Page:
The core issue, they say, is that Wood appears to have fallen prey to an inaccurate trope all too common in many Western circles: that ISIS is an inevitable product of Islam, mainly because the Qur’an and other Islamic texts contain passages that support its horrific acts.

In his article, Wood acknowledged that most Muslims don’t support ISIS, as the sheer number of Muslim groups who have disavowed the terrorist organization or declared it unIslamic is overwhelming.

Yet he repeatedly hints that non-literal Islamic arguments against the terrorist group are useless because justifications for violence are present in texts Muslims hold sacred.

“…simply denouncing the Islamic State as un-Islamic can be counterproductive, especially if those who hear the message have read the holy texts and seen the endorsement of many of the caliphate’s practices written plainly within them.”

Wood writes. “Muslims can say that slavery is not legitimate now, and that crucifixion is wrong at this historical juncture. Many say precisely this. But they cannot condemn slavery or crucifixion outright without contradicting the Koran and the example of the Prophet.”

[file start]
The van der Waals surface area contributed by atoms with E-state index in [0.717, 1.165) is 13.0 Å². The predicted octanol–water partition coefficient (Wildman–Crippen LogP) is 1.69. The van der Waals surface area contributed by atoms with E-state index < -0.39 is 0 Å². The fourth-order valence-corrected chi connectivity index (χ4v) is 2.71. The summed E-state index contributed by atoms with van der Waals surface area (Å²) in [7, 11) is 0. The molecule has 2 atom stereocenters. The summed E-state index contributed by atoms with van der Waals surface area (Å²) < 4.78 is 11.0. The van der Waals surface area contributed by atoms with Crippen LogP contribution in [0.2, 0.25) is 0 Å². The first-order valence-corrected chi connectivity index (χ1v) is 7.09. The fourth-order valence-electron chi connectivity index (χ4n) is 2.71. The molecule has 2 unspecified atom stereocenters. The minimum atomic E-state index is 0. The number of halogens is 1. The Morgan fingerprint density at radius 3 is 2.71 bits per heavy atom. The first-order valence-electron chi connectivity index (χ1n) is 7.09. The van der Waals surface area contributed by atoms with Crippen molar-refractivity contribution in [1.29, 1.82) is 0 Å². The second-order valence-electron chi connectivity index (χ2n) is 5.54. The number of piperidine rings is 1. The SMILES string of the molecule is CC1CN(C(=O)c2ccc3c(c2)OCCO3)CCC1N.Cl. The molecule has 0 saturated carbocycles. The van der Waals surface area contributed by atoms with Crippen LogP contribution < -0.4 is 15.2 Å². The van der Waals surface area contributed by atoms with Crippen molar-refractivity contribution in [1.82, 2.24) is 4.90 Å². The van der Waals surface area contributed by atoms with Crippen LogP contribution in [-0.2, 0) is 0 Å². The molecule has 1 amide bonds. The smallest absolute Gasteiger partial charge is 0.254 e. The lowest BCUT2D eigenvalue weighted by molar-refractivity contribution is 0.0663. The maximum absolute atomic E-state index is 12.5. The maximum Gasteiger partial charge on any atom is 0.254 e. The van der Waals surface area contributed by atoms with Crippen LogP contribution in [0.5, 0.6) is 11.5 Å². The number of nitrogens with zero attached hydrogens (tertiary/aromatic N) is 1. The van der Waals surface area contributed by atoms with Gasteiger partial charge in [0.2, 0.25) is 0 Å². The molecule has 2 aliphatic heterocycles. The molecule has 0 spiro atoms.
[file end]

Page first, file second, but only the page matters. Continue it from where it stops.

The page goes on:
Although Wood qualifies his claim by pointing briefly to the theological diversity within Islam, Islam scholars argue that he glosses over one of the most important components of any faith tradition: interpretation.

Jerusha Tanner Lamptey, Professor of Islam and Ministry at Union Theological Seminary in New York, told ThinkProgress that Wood’s argument perpetuates the false idea that Islam is a literalistic tradition where violent texts are taken at face value.

“That’s very problematic to anyone who spends any of their time dealing with the diversity of interpretations around texts,” Lamptey said.

“Texts have never been only interpreted literally. They have always been interpreted in multiple ways — and that’s not a chronological thing, that’s been the case from the get-go … [Wood’s comments] create the [impression] that Islam is literalistic, backward-minded, and kind of arcane or archaic, and we’ve moved past that narrative.”

Lamptey also said that Wood’s argument overlooks other Quranic verses that, if taken literally, would contradict ISIS’s actions because “they promote equality, tolerance.”

She pointed to surah 22:39-40 in the Qur’an, which connects the permission for war with the need to protect the houses of worship of other religions — something ISIS, which has destroyed several Christian churches, clearly ignores.